I too am indignant, family gets bigger not smaller. I managed with a three bedroom house with just two children but when they married and had children the rooms were just not big enough. I agree with jinglej they would not be able to afford it.

Gally Wed 19-Oct-11 12:36:08

Every so often I complain about the size of our house, the waste of a number of unused rooms and the amount of cleaning I have to do, but when all the family return as they did this summer, the house immediately appears too small. So long as we can afford to stay and manage the maintenance, then we will. I can at least get away from 'him' and he can get away from me when it suits us, so I would definitely miss that in a smaller place. We cut the size of the garden by half when we sold the bottom part as a building plot and now have a manageable one. The 'children' all throw their hands up in horror if we even mention the downsize word and consider this house as their base. The day will come soon enough when we have to make a decision, but that decision will be ours not anyone else's.

Gally Wed 19-Oct-11 12:48:08

Cari I don't think you can get Breakfast on iplayer which is a shame. Next time give us all due warning and we will get up early and tune in!! grin

GoldenGran Wed 19-Oct-11 12:48:15

I agree with the other posts, I was screaming at the radio when I heard this. We are a generation who have worked hard and given our children as much as we could in the way of education support nurturing, love etc. , the works, but now we are to be punished for it. I am tired of hearing of how we are the greedy selfish generation. I missed Geraldine but will catch up on i-player

susiecb Wed 19-Oct-11 12:49:46

Perhaps they would like us to shoot ourselves and rid the world of our troublesome presence.angry

jinglej Wed 19-Oct-11 13:29:52

Oh no! Looks like Gally is right!

What a bummer! sad

Really wanted to see what Geraldine looks like hear this.

Gally Wed 19-Oct-11 13:47:58

Jings I wanted to see hear her too - maybe they could put up a rogues gallery of GNHQ matrons?

enterprisegran Wed 19-Oct-11 13:54:34

Geraldine did brilliantly this morning.
We sold our lovely, 4-bed detached house 7 years ago and moved to an equally lovely 2-bed bungalow. Our two daughters were making their own way - one married and buying their house, the other living rent-free in a house that my father had bought as an investment. There is no way that she will ever be able to buy a home - she works hard but doesn't earn enough to get a mortgage, let alone save £30 000 deposit! Because of her grandad's kindness, she has learned to budget, be self-sufficient, run a car and pay bills on time.
All was well for a while.....then along came 2 lovely grandchildren. Now, they come to Grandma's often and we have toys strewn everywhere, as well as buggies, highchairs, travel cots etc etc. We've made the decision to sell the bungalow and move nearer to my daughter and back to a 4-bedroomed property. That way, the girls can come and stay overnight any time they like, the boys can have their own room when they stay without having to rearrange the spare room which acts as a multi-purpose space with a bed settee and lots of storage space.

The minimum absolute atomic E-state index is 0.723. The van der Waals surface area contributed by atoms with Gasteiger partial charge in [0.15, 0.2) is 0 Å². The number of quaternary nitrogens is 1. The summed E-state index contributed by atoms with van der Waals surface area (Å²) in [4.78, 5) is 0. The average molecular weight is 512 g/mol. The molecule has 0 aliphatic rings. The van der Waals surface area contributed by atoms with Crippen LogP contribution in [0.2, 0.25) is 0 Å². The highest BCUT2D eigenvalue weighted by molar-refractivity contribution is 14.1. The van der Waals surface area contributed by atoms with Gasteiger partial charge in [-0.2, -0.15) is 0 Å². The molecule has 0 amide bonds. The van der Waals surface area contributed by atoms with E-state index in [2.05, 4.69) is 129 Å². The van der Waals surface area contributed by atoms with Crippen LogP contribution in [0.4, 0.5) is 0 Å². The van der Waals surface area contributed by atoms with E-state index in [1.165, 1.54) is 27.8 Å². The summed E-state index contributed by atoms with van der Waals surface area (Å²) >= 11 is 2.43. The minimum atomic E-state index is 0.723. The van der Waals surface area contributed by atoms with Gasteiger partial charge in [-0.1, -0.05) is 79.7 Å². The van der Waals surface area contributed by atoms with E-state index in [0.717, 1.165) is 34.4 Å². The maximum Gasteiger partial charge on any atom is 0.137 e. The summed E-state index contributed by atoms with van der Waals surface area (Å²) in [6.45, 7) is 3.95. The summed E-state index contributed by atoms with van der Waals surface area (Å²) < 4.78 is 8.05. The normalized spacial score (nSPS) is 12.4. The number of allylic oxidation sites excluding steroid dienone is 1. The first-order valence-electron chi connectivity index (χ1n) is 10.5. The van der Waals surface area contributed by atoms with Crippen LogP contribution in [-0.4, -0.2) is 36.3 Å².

I do feel sorry for our young people and young families. The housing market is stagnant and buying and selling is so hard at the moment. Added to that, we have good building workers claiming unemployment benefit because they can't get work. We need to build more affordable housing to solve these issues, not asking older people to downsize.
Family is immensely important to me and having the space to have get-togethers and spend time together is what I want from my home.

nannysgetpaid Wed 19-Oct-11 13:57:28

I was furious when I heard this on our local radio. Who has the right to tell us where we should live. susiecb They don't need us to shoot ourselves just send us into hospital and they can kill us off there. I am sick of hearing that we have an aging population because people are living longer. Maybe they should build lots of "little boxes made of ticky tacky," stick us all in them and forget about us. angry

olliesgran Wed 19-Oct-11 13:57:38

I heartily agree with all posts above! The shortage of decent family housing is not our fault. Builders build smaller and smaller houses, so as to have maximum return on sales. I recently saw a 3 storey, 5 beds house, which sounds fine for a family, until you look at it's "footprint". the ground floor only has a kitchen/breakfeast room, and a living/dining room. Not enough living space for a 5 beds house!!!!! But sold at a staggering price! I have seen my mother and my husband's grand mother go into dedicated "old people" flat, and I have no intention to follow. Who ever thought that a bedsit was a suitable place for any one?? Who, at 80 or over is going to be happy with visitors sitting on their bed? And as for visiting, if you live a long way from your parent, where are you going to stay? When I go to see my mother, I have to stay in a hotel, or at my sister, 20 miles away! When there is no other way, when health fails, it's a other matter, but suggesting we down size on the ground of age alone is a disgrace!!!

jinglej Wed 19-Oct-11 14:07:54

Good idea Gally. They would have to hold up a copy of today's paper, to prove it was recent.

No cheating!

NannaAnna Wed 19-Oct-11 14:12:01

I can understand everyone's indignation, but I wish I had that problem. My beautiful family home went as a result of my divorce, and thanks to my (expat so no-one can touch him) ex-husband not paying what he was supposed to, I have spent the last 16 years downsizing again and again. Right now I am selling my tiny 2 bed flat and buying an even tinier 1 bed flat in a town I don't want to live in, because I can't afford anything where I am.
I'm sure many divorcees are in similar situations.
2 of my 3 daughters are married, and so far I have one grandchild.
I had all those lovely dreams of big family Christmasses, and growing grandchildren staying over etc. etc.
As they say, life's a b!tch sad

gracesmum Wed 19-Oct-11 14:14:04

What a hoot! OK offer me enough for my not very big 4-bed (3 +study actually ) house and I will move, but in the meantime, it's ours, we paid for it out of hard-earned money at a time when mortgage rates were extortionate and I feel like saying like Martin Luther "Here I stand, I can do no other"
AND anyway it's not even big enough anyway to accommodate all 3 grown -up children plus partners and GC to stay!